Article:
We are still treating 17 of the Glaucous-winged Gulls from the Tacoma die off event. They are all regaining strength and have moved to outside enclosures.
We often see gulls flying in the sky in the Seattle, taking strolls along the beach, loafing in parking lots, and floating in the waves of Puget Sound. But have you ever wondered more about them? Gulls are one of nature’s boldest birds and there are 22 species that call North America home.
Although there are so many different species they are often lumped together and referred to as “seagulls” but this is a misnomer and an inaccurate depiction of where gulls actually live. They don’t actually go out to sea but stick to more coastal areas in lakes, rivers, marshes and cities.
The gull species we are currently treating at PAWS are Glaucous-winged Gulls and Glaucous-winged Gull hybrids. Yes, hybrids. Gulls species sometimes mate with gulls of other species producing hybrids. In our area Glaucous-winged Gulls (below left) mate with Western Gulls (below right) as their breeding grounds overlap; these gulls are often called Olympic or Puget Sound Gulls (below center). Hybrid gulls will have characteristics of both species and can sometimes be hard to identify.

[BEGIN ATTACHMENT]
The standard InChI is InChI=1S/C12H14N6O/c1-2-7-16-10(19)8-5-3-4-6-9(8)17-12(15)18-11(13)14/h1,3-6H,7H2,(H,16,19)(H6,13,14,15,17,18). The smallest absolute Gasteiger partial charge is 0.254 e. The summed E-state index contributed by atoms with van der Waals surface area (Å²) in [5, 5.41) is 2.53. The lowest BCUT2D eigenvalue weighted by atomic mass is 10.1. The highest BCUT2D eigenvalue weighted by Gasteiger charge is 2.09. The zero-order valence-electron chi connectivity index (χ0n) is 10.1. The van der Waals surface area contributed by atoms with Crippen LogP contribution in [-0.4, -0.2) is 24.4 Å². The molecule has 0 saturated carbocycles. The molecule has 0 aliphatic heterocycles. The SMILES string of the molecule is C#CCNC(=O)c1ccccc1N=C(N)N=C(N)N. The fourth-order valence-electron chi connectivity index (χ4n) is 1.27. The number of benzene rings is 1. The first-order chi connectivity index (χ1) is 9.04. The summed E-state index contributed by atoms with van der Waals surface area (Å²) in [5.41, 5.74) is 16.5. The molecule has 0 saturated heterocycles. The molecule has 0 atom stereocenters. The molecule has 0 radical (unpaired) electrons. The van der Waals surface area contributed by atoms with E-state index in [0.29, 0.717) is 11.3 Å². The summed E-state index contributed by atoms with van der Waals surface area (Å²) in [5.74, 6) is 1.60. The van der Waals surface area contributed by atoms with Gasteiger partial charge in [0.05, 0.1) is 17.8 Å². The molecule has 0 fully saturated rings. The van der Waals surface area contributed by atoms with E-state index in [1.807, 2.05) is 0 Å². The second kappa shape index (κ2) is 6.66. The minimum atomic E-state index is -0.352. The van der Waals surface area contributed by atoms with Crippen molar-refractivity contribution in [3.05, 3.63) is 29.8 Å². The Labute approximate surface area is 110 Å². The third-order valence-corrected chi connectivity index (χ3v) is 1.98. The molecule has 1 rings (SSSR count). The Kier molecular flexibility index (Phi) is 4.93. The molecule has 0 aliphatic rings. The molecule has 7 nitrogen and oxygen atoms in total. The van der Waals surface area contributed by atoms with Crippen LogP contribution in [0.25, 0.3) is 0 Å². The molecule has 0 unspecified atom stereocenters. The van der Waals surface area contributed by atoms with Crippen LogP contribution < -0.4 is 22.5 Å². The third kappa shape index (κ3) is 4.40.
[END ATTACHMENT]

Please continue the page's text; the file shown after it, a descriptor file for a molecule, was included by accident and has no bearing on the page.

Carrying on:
Glaucous-winged gulls are a large gull with a white head and underparts. Their back if silvery gray and their wingtips are medium gray with white spots near the tip. They also have pinkish legs and adults have a yellow bill with a red spot towards the tip. Their wingspan is four to four and a half feet wide and they weigh approximately two and a half pounds. When they are young chicks they are a sandy color with brown spots to blend in with their surroundings.
Glaucous-winged Gulls are colonial nesters who make their nests in large groups on coastal cliffs, rocky islands and sometimes on flat roofs. They forage on fish and marine invertebrates and scavenge on carrion (dead animals). They capture food near the surface of the water or on shore and often steal food from other seabirds. They are opportunistic foragers and will eat whatever food is available which is why they do so well in more urban environments.
The oldest recorded Glaucous-winged Gull was at least 23 years old. It was banded in British Columbia in Washington in 2001.